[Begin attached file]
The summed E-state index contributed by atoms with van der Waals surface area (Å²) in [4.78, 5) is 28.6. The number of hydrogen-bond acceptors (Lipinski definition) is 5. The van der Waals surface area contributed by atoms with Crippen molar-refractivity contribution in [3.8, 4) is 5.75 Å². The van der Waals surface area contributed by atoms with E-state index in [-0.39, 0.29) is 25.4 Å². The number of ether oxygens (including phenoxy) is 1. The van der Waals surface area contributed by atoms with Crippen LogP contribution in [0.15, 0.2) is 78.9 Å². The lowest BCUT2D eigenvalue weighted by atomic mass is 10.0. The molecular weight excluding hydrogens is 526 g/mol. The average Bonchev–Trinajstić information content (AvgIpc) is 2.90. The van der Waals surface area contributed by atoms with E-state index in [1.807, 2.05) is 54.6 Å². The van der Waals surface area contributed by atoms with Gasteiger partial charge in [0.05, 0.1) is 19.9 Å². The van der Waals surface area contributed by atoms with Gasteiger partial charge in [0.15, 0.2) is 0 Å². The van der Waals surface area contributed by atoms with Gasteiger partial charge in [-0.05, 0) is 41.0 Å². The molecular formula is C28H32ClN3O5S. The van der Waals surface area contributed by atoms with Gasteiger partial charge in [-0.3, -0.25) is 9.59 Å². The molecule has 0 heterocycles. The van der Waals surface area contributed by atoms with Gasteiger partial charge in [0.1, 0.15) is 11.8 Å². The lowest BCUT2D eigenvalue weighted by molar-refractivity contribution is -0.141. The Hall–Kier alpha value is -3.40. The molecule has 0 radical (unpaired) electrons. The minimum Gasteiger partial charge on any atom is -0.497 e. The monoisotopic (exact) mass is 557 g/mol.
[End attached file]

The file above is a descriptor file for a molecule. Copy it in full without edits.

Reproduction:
The summed E-state index contributed by atoms with van der Waals surface area (Å²) in [4.78, 5) is 28.6. The number of hydrogen-bond acceptors (Lipinski definition) is 5. The van der Waals surface area contributed by atoms with Crippen molar-refractivity contribution in [3.8, 4) is 5.75 Å². The van der Waals surface area contributed by atoms with E-state index in [-0.39, 0.29) is 25.4 Å². The number of ether oxygens (including phenoxy) is 1. The van der Waals surface area contributed by atoms with Crippen LogP contribution in [0.15, 0.2) is 78.9 Å². The lowest BCUT2D eigenvalue weighted by atomic mass is 10.0. The molecular weight excluding hydrogens is 526 g/mol. The average Bonchev–Trinajstić information content (AvgIpc) is 2.90. The van der Waals surface area contributed by atoms with E-state index in [1.807, 2.05) is 54.6 Å². The van der Waals surface area contributed by atoms with Gasteiger partial charge in [0.05, 0.1) is 19.9 Å². The van der Waals surface area contributed by atoms with Gasteiger partial charge in [0.15, 0.2) is 0 Å². The van der Waals surface area contributed by atoms with Gasteiger partial charge in [-0.05, 0) is 41.0 Å². The molecular formula is C28H32ClN3O5S. The van der Waals surface area contributed by atoms with Gasteiger partial charge in [-0.3, -0.25) is 9.59 Å². The molecule has 0 heterocycles. The van der Waals surface area contributed by atoms with Gasteiger partial charge in [0.1, 0.15) is 11.8 Å². The lowest BCUT2D eigenvalue weighted by molar-refractivity contribution is -0.141. The Hall–Kier alpha value is -3.40. The molecule has 0 radical (unpaired) electrons. The minimum Gasteiger partial charge on any atom is -0.497 e. The monoisotopic (exact) mass is 557 g/mol.